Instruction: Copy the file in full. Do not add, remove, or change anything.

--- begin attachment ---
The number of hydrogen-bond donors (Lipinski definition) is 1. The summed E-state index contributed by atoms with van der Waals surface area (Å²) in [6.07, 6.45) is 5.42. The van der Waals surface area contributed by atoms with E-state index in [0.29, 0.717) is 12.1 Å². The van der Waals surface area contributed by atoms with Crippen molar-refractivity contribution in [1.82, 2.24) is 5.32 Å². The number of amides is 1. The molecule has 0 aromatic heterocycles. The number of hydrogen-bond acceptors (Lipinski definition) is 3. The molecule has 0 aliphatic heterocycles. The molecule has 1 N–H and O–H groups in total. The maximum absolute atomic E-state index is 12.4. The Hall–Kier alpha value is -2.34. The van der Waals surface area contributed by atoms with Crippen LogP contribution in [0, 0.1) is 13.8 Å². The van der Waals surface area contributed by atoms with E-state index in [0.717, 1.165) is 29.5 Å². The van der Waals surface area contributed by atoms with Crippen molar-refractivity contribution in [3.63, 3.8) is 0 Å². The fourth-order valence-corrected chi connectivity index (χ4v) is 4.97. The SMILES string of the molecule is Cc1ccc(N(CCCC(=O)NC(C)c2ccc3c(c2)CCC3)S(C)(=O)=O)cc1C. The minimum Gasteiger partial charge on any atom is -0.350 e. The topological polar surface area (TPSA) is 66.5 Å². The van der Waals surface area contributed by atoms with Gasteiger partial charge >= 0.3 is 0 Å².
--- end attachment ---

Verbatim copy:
The number of hydrogen-bond donors (Lipinski definition) is 1. The summed E-state index contributed by atoms with van der Waals surface area (Å²) in [6.07, 6.45) is 5.42. The van der Waals surface area contributed by atoms with E-state index in [0.29, 0.717) is 12.1 Å². The van der Waals surface area contributed by atoms with Crippen molar-refractivity contribution in [1.82, 2.24) is 5.32 Å². The number of amides is 1. The molecule has 0 aromatic heterocycles. The number of hydrogen-bond acceptors (Lipinski definition) is 3. The molecule has 0 aliphatic heterocycles. The molecule has 1 N–H and O–H groups in total. The maximum absolute atomic E-state index is 12.4. The Hall–Kier alpha value is -2.34. The van der Waals surface area contributed by atoms with Crippen LogP contribution in [0, 0.1) is 13.8 Å². The van der Waals surface area contributed by atoms with E-state index in [0.717, 1.165) is 29.5 Å². The van der Waals surface area contributed by atoms with Crippen molar-refractivity contribution in [3.63, 3.8) is 0 Å². The fourth-order valence-corrected chi connectivity index (χ4v) is 4.97. The SMILES string of the molecule is Cc1ccc(N(CCCC(=O)NC(C)c2ccc3c(c2)CCC3)S(C)(=O)=O)cc1C. The minimum Gasteiger partial charge on any atom is -0.350 e. The topological polar surface area (TPSA) is 66.5 Å². The van der Waals surface area contributed by atoms with Gasteiger partial charge >= 0.3 is 0 Å².